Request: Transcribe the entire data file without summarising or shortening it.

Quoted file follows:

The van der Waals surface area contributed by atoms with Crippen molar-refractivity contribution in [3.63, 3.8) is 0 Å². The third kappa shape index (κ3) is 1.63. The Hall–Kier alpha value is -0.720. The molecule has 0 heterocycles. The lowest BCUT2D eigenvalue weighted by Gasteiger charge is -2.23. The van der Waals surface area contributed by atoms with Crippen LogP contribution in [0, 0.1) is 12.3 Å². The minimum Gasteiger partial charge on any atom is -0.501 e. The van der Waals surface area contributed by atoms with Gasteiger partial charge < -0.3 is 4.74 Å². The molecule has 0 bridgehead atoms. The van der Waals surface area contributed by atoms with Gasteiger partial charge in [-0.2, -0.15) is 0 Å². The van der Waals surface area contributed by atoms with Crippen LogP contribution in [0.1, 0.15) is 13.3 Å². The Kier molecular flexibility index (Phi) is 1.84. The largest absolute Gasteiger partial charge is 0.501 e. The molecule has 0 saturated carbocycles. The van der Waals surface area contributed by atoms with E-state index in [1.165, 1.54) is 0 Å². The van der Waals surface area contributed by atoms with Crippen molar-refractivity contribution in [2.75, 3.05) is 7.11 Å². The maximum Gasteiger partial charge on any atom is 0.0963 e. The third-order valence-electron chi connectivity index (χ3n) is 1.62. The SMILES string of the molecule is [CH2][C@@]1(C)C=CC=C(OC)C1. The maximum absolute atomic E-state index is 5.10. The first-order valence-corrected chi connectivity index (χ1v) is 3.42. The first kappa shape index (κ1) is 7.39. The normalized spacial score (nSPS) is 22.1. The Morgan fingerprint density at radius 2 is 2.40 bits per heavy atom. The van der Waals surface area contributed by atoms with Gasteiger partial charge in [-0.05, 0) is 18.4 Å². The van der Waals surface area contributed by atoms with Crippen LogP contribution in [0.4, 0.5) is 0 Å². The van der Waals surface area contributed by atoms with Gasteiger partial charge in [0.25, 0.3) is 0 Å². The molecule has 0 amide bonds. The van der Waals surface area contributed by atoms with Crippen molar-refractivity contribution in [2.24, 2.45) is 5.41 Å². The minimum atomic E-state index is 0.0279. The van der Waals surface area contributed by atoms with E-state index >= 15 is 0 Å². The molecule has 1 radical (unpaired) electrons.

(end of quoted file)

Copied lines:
The van der Waals surface area contributed by atoms with Crippen molar-refractivity contribution in [3.63, 3.8) is 0 Å². The third kappa shape index (κ3) is 1.63. The Hall–Kier alpha value is -0.720. The molecule has 0 heterocycles. The lowest BCUT2D eigenvalue weighted by Gasteiger charge is -2.23. The van der Waals surface area contributed by atoms with Crippen LogP contribution in [0, 0.1) is 12.3 Å². The minimum Gasteiger partial charge on any atom is -0.501 e. The van der Waals surface area contributed by atoms with Gasteiger partial charge < -0.3 is 4.74 Å². The molecule has 0 bridgehead atoms. The van der Waals surface area contributed by atoms with Gasteiger partial charge in [-0.2, -0.15) is 0 Å². The van der Waals surface area contributed by atoms with Crippen LogP contribution in [0.1, 0.15) is 13.3 Å². The Kier molecular flexibility index (Phi) is 1.84. The largest absolute Gasteiger partial charge is 0.501 e. The molecule has 0 saturated carbocycles. The van der Waals surface area contributed by atoms with E-state index in [1.165, 1.54) is 0 Å². The van der Waals surface area contributed by atoms with Crippen molar-refractivity contribution in [2.75, 3.05) is 7.11 Å². The maximum Gasteiger partial charge on any atom is 0.0963 e. The third-order valence-electron chi connectivity index (χ3n) is 1.62. The SMILES string of the molecule is [CH2][C@@]1(C)C=CC=C(OC)C1. The maximum absolute atomic E-state index is 5.10. The first-order valence-corrected chi connectivity index (χ1v) is 3.42. The first kappa shape index (κ1) is 7.39. The normalized spacial score (nSPS) is 22.1. The Morgan fingerprint density at radius 2 is 2.40 bits per heavy atom. The van der Waals surface area contributed by atoms with Gasteiger partial charge in [-0.05, 0) is 18.4 Å². The van der Waals surface area contributed by atoms with Crippen LogP contribution in [0.4, 0.5) is 0 Å². The van der Waals surface area contributed by atoms with Gasteiger partial charge in [0.25, 0.3) is 0 Å². The molecule has 0 amide bonds. The van der Waals surface area contributed by atoms with Crippen molar-refractivity contribution in [2.24, 2.45) is 5.41 Å². The minimum atomic E-state index is 0.0279. The van der Waals surface area contributed by atoms with E-state index >= 15 is 0 Å². The molecule has 1 radical (unpaired) electrons.